The secret life of your mobile phone: metal supply and digital devices.
Andrew Bloodworth, Science Director for Minerals and Waste, British Geological Survey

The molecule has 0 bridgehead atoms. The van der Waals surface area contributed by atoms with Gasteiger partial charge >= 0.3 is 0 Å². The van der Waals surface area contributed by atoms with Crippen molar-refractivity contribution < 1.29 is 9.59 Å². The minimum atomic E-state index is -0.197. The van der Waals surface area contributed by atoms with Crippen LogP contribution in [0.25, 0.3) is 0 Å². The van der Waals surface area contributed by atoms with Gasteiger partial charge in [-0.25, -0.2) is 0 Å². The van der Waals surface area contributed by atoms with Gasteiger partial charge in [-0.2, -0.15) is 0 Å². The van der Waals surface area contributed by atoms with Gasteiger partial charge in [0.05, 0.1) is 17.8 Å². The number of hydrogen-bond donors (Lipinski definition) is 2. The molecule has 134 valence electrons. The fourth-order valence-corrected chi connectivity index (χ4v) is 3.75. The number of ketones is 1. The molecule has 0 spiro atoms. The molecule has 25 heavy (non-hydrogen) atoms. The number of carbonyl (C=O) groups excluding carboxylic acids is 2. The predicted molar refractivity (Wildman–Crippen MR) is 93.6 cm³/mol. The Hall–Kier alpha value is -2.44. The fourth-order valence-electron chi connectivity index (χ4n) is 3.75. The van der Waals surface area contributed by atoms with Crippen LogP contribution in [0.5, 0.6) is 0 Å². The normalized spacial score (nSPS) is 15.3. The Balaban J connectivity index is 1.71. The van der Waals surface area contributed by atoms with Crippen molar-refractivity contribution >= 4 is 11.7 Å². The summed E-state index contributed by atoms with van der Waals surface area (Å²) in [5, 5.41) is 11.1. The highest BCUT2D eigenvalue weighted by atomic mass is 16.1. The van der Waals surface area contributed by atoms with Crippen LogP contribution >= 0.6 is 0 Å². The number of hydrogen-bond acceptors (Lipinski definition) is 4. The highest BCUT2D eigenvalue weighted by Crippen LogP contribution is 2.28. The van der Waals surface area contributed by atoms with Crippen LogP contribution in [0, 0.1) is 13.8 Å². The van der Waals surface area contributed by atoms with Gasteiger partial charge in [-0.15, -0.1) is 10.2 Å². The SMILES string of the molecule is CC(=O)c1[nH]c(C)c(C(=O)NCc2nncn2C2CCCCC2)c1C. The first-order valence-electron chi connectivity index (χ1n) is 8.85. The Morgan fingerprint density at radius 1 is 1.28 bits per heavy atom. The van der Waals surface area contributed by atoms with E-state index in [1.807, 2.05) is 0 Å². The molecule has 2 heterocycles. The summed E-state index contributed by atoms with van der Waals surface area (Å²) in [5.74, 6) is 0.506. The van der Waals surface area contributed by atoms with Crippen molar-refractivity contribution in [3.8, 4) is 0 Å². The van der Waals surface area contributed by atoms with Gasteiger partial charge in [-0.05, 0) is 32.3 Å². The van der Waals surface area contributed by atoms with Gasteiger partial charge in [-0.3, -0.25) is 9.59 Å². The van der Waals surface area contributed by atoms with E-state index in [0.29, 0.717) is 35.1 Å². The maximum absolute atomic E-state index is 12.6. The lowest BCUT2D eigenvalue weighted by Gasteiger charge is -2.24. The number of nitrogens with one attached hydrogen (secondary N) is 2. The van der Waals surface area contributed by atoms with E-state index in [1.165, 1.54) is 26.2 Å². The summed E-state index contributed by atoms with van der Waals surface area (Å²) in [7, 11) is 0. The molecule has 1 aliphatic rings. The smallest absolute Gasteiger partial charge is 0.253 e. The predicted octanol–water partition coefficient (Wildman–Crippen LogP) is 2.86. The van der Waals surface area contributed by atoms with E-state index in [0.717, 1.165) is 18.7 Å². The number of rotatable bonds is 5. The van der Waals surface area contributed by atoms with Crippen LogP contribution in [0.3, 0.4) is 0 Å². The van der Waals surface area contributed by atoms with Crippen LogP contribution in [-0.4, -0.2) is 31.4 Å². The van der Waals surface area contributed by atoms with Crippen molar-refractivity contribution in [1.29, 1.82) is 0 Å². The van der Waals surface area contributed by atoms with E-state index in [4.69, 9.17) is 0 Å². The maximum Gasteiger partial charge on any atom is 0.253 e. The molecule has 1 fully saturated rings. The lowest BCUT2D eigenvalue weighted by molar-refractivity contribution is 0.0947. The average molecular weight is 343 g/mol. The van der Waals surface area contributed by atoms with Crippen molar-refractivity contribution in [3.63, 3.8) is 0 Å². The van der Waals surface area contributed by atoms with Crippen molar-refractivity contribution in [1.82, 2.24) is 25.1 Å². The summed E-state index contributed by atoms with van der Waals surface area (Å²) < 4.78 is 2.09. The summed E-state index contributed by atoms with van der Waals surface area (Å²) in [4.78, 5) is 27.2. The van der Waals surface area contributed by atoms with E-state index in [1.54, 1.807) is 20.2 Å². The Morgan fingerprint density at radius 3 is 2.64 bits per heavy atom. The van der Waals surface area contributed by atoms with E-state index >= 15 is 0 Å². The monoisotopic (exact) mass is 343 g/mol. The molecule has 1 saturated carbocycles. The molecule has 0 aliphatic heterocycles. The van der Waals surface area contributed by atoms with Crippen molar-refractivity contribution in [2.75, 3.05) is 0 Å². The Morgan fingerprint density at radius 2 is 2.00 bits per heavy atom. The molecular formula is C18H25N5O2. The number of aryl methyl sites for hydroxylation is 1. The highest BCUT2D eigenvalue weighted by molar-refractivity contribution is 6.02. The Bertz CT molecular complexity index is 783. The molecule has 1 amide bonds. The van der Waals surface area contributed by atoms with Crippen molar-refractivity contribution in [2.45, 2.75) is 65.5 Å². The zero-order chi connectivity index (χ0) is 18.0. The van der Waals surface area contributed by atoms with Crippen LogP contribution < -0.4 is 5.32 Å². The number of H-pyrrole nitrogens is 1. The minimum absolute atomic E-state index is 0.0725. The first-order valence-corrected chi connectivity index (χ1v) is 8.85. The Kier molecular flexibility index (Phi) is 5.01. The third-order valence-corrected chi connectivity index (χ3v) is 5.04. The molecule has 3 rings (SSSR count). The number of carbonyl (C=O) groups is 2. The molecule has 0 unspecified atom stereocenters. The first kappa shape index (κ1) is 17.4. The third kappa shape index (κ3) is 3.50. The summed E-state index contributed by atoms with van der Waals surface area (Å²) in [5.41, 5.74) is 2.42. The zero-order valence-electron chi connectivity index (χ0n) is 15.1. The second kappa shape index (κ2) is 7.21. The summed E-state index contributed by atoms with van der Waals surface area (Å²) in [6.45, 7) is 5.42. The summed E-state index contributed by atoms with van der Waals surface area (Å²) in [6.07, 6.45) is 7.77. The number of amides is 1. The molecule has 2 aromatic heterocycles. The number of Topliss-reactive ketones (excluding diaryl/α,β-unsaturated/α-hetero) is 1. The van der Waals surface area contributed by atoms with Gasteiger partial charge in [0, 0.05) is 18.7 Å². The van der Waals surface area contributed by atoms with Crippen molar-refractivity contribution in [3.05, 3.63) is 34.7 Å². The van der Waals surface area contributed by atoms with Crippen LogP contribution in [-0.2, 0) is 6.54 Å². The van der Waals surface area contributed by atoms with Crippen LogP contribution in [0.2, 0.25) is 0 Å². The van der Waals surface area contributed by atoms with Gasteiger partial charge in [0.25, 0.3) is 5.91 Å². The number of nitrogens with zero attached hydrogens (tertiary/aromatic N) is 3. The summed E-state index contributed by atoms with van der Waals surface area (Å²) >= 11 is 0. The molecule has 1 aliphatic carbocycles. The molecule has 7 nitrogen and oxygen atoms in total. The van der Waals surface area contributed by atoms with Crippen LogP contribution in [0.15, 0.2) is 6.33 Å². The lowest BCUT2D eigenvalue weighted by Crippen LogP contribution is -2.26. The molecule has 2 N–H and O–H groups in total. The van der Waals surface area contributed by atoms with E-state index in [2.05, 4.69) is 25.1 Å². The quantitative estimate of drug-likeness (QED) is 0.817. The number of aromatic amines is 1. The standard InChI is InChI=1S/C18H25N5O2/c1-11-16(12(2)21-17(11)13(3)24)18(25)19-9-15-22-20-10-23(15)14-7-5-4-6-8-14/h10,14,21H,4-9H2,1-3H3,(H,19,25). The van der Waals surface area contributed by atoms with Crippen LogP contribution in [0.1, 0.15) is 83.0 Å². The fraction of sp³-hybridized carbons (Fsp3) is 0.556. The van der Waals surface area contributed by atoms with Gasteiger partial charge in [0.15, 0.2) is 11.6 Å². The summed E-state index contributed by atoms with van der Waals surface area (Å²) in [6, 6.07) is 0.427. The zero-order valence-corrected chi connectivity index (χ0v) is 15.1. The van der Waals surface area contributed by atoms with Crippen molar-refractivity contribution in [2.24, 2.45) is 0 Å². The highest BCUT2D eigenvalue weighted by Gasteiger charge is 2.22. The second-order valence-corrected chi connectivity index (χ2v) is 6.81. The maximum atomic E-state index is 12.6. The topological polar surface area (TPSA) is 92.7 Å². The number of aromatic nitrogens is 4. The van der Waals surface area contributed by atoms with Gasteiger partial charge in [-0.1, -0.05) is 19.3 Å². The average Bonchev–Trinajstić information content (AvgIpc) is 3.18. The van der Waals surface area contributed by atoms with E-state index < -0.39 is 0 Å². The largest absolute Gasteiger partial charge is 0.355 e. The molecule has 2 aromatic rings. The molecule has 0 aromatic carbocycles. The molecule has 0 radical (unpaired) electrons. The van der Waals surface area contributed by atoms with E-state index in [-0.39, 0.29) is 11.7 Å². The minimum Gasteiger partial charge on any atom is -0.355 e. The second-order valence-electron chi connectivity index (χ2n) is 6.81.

Up until the mid 20th Century, very few metallic elements in the periodic table had any practical use. Since then, mankind has broadened its pallet of useful metals enormously to take in so-called ‘rare’ or ‘critical’ or ‘exotic’ or ‘technology’ materials, including rare earth elements, platinum group elements and others, from beryllium to zirconium. This expansion has been pulled along by the development of new digital technologies and their almost magical appeal to billions of consumers across the globe. This talk uses the ubiquitous mobile phone to illustrate the importance of these metals and to explore issues around supply security and ‘criticality’. This will include a look at ideas related to metal supply from geological and other sources, and may challenge some commonly-held assumptions relating to non-renewable mineral resources and physical scarcity. It will also look at the human factors that influence metal availability and the environmental limits to our conspicuous consumption of these vital raw materials.